If Elon Musk has his way, people will be able to travel the 611 kilometres (380 miles) between San Francisco and Los Angeles in just 30 minutes for about US$20 on a solar-powered rail line called the Hyperloop. The idea is to create a vacuum tube that would use compressed air to hurtle travellers to their destination comfortably and on time.
Musk, founder of SpaceX and co-founder of PayPal and Tesla Motors, said he would like to build a prototype of the system but is far too consumed with his other projects at present.
The Silicon Valley entrepreneur said he was disappointed that the California “high speed” rail was approved, which he believes is slower, more expensive to operate and less safe by two orders of magnitude than flying.
“How could it be that the home of Silicon Valley and JPL – doing incredible things like indexing all the world’s knowledge and putting rovers on Mars – would build a bullet train that is both one of the most expensive per mile and one of the slowest in the world?”
Musk’s Hyperloop proposes connecting cities that are less than 1,500 kilometres (900 miles) apart using a solar-powered vacuum tube with cars that would depart every 30 seconds and would travel at 760mph, almost the speed of sound.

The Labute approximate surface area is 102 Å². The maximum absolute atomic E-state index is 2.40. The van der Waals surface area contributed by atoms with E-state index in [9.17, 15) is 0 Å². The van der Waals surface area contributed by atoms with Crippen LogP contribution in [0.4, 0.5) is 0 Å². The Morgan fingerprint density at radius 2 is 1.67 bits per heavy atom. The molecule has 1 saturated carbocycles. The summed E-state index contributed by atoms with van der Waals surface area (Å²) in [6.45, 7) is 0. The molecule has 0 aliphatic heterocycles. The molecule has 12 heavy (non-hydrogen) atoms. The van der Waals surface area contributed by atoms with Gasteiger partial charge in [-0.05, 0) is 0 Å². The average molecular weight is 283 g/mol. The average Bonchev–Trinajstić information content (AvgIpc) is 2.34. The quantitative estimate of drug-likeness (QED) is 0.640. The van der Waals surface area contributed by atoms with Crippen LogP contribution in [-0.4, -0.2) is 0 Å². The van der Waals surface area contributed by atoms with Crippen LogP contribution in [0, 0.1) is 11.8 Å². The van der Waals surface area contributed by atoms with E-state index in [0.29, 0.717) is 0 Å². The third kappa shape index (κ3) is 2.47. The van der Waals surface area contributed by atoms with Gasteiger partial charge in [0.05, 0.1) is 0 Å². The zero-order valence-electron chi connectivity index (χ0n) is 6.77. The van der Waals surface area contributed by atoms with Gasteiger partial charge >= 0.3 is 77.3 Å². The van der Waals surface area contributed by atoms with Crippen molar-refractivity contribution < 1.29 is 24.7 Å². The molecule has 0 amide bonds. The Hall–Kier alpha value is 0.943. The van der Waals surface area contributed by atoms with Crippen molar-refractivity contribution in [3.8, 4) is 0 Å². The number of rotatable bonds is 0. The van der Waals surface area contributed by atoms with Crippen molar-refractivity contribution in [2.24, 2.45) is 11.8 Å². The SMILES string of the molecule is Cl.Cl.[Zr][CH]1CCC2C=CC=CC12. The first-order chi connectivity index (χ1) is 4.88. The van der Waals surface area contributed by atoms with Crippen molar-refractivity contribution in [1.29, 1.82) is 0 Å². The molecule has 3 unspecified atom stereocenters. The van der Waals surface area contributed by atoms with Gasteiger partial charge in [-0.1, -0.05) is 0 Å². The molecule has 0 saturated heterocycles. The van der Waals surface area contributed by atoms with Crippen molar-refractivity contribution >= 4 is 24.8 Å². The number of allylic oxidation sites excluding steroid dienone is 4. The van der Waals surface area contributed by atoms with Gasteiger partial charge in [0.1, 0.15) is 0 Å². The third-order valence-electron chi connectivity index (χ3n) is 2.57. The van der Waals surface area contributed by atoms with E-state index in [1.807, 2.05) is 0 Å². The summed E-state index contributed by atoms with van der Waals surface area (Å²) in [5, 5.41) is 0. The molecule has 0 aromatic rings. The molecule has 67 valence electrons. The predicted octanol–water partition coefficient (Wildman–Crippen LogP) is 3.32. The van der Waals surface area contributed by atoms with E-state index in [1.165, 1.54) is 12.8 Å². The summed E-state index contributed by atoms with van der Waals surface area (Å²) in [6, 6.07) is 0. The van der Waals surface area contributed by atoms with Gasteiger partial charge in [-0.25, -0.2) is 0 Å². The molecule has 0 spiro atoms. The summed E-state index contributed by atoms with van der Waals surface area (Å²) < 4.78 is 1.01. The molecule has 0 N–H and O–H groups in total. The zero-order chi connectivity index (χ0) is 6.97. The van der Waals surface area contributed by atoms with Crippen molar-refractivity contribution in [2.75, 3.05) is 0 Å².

In a paper outlining how the system works, Musk said: “Hyperloop consists of a low-pressure tube with capsules that are transported at both low and high speeds throughout the length of the tube. The capsules are supported on a cushion of air, featuring pressurised air and aerodynamic lift. The capsules are accelerated via a magnetic linear accelerator affixed at various stations on the low-pressure tube with rotors contained in each capsule. Passengers may enter and exit Hyperloop at stations located either at the ends of the tube, or branches along the tube length.”
Musk said a full working demonstration model would take four years to build.
He said a Hyperloop between San Francisco and Los Angeles could potentially transport people, vehicles and freight between the two cities in 35 minutes.
If constructed, the system would transport 7.4m people each way and would generate US$6bn over 20 years, yielding a potential ticket price of US$20 for a one-way trip.
He argued that the passenger-plus-vehicle version of the Hyperloop would be less than 11pc of the cost of the proposed passenger-only high-speed rail system connecting Los Angeles and San Francisco.
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